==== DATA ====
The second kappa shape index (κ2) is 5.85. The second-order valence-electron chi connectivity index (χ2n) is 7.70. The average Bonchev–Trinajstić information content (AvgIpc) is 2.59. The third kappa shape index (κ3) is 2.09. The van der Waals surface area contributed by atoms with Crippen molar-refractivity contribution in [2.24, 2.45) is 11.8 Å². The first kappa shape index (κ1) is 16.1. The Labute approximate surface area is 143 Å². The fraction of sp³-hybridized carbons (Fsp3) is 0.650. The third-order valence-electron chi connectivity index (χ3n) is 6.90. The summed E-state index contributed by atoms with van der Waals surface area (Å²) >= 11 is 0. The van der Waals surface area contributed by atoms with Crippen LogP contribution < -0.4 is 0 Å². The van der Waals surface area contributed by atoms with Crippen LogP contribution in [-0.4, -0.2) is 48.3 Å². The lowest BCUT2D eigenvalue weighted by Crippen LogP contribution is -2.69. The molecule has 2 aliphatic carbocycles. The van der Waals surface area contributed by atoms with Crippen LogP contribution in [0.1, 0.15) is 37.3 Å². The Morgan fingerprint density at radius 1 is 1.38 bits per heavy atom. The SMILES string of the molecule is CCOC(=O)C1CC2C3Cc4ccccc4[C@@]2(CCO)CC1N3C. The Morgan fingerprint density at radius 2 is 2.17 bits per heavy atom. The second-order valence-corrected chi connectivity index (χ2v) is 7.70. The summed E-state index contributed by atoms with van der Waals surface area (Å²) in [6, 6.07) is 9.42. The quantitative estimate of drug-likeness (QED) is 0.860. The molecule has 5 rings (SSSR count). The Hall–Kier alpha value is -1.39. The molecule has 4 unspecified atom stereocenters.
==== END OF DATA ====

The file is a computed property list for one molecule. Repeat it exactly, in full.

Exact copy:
The second kappa shape index (κ2) is 5.85. The second-order valence-electron chi connectivity index (χ2n) is 7.70. The average Bonchev–Trinajstić information content (AvgIpc) is 2.59. The third kappa shape index (κ3) is 2.09. The van der Waals surface area contributed by atoms with Crippen molar-refractivity contribution in [2.24, 2.45) is 11.8 Å². The first kappa shape index (κ1) is 16.1. The Labute approximate surface area is 143 Å². The fraction of sp³-hybridized carbons (Fsp3) is 0.650. The third-order valence-electron chi connectivity index (χ3n) is 6.90. The summed E-state index contributed by atoms with van der Waals surface area (Å²) >= 11 is 0. The van der Waals surface area contributed by atoms with Crippen LogP contribution < -0.4 is 0 Å². The van der Waals surface area contributed by atoms with Crippen LogP contribution in [-0.4, -0.2) is 48.3 Å². The lowest BCUT2D eigenvalue weighted by Crippen LogP contribution is -2.69. The molecule has 2 aliphatic carbocycles. The van der Waals surface area contributed by atoms with Crippen LogP contribution in [0.1, 0.15) is 37.3 Å². The Morgan fingerprint density at radius 1 is 1.38 bits per heavy atom. The SMILES string of the molecule is CCOC(=O)C1CC2C3Cc4ccccc4[C@@]2(CCO)CC1N3C. The Morgan fingerprint density at radius 2 is 2.17 bits per heavy atom. The second-order valence-corrected chi connectivity index (χ2v) is 7.70. The summed E-state index contributed by atoms with van der Waals surface area (Å²) in [6, 6.07) is 9.42. The quantitative estimate of drug-likeness (QED) is 0.860. The molecule has 5 rings (SSSR count). The Hall–Kier alpha value is -1.39. The molecule has 4 unspecified atom stereocenters.